Labor asks why Tony Abbott granted second travel ban exemption while 30,000 Australians stranded overseas | Tony Abbott

Labor is demanding answers on why former prime minister Tony Abbott appears to have been granted a second travel ban exemption to leave Australia just weeks after completing hotel quarantine in Sydney, while close to 30,000 Australians wait in the queue to return home.

Local news agencies in Rome reported on the weekend that Abbott was one of 45 in attendance at a mass conducted by Cardinal George Pell at the chapel of Domus Australia to mark the 10th anniversary of the canonisation of Mother Mary MacKillop, Australia’s first saint.

It was Pell’s first mass since 2017, and the first since he returned to Rome after the Australian high court overturned his conviction for child sexual abuse.

According to America Magazine, Abbott was already in Rome “on other business”, but Abbott’s reported trip overseas is only a month after he returned to Sydney and spent two weeks in hotel quarantine, after a short trip to the United Kingdom.

Since a ban was put in place preventing Australians leaving the country amid the Covid-19 pandemic, Australians seeking to go overseas need to apply for an exception on “compelling and compassionate” grounds.

At least 20% of applications have been rejected, and it can take at least two weeks for applications to be approved.

Abbott was granted an exemption to visit the UK in August, when he was appointed a trade envoy to the Boris Johnson government.

The Australian reported on 14 September Abbott had paid for his own $3,000 stay in hotel quarantine on his return to Australia.

The former prime minister’s first exemption sparked anger because exemptions have been limited, including for those attempting to go overseas for family funerals or to see dying relatives.

Those who go overseas for a short time add to the queue of close to 30,000 Australians currently waiting to return from overseas, who have been unable to get back due to the caps on the number of returned travellers in hotel quarantine in Sydney, Brisbane and Perth.

Labor’s home affairs spokeswoman, Kristina Keneally, indicated Labor would raise the questions on Tuesday afternoon with Department of Home Affairs officials in Senate estimates around Abbott’s second trip, and whether the former prime minister would get a second spot in hotel quarantine.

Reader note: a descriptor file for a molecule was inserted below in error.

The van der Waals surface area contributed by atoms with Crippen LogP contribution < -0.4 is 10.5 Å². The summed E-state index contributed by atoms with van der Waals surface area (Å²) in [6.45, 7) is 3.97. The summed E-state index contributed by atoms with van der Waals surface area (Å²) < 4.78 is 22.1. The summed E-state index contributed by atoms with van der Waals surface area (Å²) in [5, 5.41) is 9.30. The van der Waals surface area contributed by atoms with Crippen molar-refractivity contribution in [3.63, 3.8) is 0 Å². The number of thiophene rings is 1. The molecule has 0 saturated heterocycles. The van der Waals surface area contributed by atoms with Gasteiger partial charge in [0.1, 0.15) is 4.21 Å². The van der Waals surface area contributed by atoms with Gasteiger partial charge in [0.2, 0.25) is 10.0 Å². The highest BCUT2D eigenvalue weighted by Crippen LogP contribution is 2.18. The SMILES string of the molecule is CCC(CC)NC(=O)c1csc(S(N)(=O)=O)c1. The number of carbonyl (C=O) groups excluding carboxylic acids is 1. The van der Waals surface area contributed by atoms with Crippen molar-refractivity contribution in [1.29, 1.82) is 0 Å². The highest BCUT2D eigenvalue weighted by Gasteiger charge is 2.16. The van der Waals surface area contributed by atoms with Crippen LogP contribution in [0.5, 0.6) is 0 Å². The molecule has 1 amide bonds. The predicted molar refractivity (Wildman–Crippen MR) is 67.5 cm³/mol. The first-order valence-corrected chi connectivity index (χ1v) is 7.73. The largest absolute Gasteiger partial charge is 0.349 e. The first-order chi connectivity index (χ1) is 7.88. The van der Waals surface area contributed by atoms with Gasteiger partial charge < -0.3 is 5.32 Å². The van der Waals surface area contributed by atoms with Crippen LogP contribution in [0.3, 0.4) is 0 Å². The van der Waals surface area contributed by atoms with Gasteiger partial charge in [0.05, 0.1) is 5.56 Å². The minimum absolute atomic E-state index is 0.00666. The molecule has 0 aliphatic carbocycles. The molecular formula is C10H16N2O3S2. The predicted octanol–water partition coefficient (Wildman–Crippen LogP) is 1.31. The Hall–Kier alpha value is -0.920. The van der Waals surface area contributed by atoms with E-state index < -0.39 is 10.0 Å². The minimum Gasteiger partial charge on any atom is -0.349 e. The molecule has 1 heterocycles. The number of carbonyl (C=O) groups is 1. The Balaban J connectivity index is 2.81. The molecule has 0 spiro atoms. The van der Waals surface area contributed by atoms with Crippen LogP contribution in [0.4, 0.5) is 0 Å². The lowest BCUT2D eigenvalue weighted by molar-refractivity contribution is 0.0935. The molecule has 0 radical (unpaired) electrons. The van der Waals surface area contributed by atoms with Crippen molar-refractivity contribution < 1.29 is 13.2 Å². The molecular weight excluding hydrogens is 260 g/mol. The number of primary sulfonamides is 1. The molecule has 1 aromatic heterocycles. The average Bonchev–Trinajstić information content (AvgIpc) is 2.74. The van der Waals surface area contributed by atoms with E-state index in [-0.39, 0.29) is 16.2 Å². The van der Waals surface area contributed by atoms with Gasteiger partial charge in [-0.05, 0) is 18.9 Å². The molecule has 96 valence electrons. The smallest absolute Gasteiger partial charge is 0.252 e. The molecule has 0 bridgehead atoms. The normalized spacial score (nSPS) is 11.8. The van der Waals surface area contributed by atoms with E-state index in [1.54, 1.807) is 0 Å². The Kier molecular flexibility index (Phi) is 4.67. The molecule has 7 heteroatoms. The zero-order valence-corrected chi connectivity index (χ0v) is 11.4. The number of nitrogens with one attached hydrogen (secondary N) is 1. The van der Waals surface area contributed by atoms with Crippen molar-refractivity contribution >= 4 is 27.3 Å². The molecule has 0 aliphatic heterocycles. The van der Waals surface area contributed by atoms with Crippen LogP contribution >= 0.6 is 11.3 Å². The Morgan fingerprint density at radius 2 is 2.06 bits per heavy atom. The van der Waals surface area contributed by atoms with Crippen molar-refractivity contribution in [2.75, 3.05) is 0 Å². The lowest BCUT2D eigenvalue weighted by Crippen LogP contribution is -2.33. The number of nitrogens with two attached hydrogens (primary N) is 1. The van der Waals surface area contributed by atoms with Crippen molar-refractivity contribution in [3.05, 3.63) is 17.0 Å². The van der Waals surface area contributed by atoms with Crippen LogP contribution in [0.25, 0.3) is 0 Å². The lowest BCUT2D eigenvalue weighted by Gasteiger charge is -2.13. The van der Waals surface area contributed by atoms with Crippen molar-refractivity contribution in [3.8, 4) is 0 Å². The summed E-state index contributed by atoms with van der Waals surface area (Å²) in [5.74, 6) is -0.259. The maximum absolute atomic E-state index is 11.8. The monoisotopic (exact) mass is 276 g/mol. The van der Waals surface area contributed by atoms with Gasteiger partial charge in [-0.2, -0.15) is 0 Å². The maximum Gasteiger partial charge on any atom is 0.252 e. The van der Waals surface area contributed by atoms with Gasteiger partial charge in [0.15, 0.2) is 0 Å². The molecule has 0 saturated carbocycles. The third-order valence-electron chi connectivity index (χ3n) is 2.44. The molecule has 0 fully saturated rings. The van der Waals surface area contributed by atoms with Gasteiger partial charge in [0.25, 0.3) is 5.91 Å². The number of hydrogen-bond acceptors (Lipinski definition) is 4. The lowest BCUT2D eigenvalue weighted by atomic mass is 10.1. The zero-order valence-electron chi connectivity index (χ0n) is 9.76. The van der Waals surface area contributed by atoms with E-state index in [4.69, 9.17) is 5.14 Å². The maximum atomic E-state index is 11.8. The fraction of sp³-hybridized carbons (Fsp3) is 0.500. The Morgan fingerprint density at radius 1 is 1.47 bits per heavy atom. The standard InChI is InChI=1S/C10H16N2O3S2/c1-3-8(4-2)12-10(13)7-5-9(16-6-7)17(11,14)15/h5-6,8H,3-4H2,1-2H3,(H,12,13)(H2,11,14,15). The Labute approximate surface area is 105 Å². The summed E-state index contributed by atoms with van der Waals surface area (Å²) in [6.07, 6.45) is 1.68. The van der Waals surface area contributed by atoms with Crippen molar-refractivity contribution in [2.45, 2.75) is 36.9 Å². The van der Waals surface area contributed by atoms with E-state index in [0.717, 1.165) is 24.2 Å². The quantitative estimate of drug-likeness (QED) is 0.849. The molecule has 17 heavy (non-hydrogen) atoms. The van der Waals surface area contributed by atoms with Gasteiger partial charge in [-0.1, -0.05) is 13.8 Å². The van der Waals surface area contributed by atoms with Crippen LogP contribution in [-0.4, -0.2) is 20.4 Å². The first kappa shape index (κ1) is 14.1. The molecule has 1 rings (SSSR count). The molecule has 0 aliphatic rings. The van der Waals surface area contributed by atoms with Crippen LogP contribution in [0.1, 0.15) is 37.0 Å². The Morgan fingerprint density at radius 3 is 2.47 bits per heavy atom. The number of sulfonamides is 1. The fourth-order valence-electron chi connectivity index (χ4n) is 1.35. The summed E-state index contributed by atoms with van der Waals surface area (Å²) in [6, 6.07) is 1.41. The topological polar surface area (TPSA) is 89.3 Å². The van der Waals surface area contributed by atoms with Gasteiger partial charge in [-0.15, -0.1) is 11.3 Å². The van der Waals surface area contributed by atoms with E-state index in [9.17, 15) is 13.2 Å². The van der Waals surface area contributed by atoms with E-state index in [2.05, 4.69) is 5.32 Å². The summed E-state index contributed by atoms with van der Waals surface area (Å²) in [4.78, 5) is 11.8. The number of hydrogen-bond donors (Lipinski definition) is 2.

Keneally tweeted Abbott “got an exemption in August to travel to the UK, & took a quarantine spot on his return in September”.

“He appears to have left again (Rome) & must quarantine again when he returns.”

When asked about Abbott’s first trip on ABC’s Insiders program last month, the home affairs minister, Peter Dutton, said exceptions were granted on compassionate, as well as business grounds, but it was the states preventing more people returning.

“But your question is about whether somebody could go now and expect to get back into Brisbane airport in a week’s time or a month’s time,” he said.

“The reality is that they can’t at the moment because the Queensland government has put a cap on the number of beds. So we’ll look at the individual circumstances, and there are many, many cases where we’ve allowed people to go.”

Australian Border Force, Tony Abbott’s office, and Domus Australia, which organised the mass, have been contacted for comment.

The prime minister, Scott Morrison, announced last week the Howard Springs quarantine facility in the Northern Territory would be used to bring back more Australians stranded overseas, including 4,000 identified by the government as being vulnerable.

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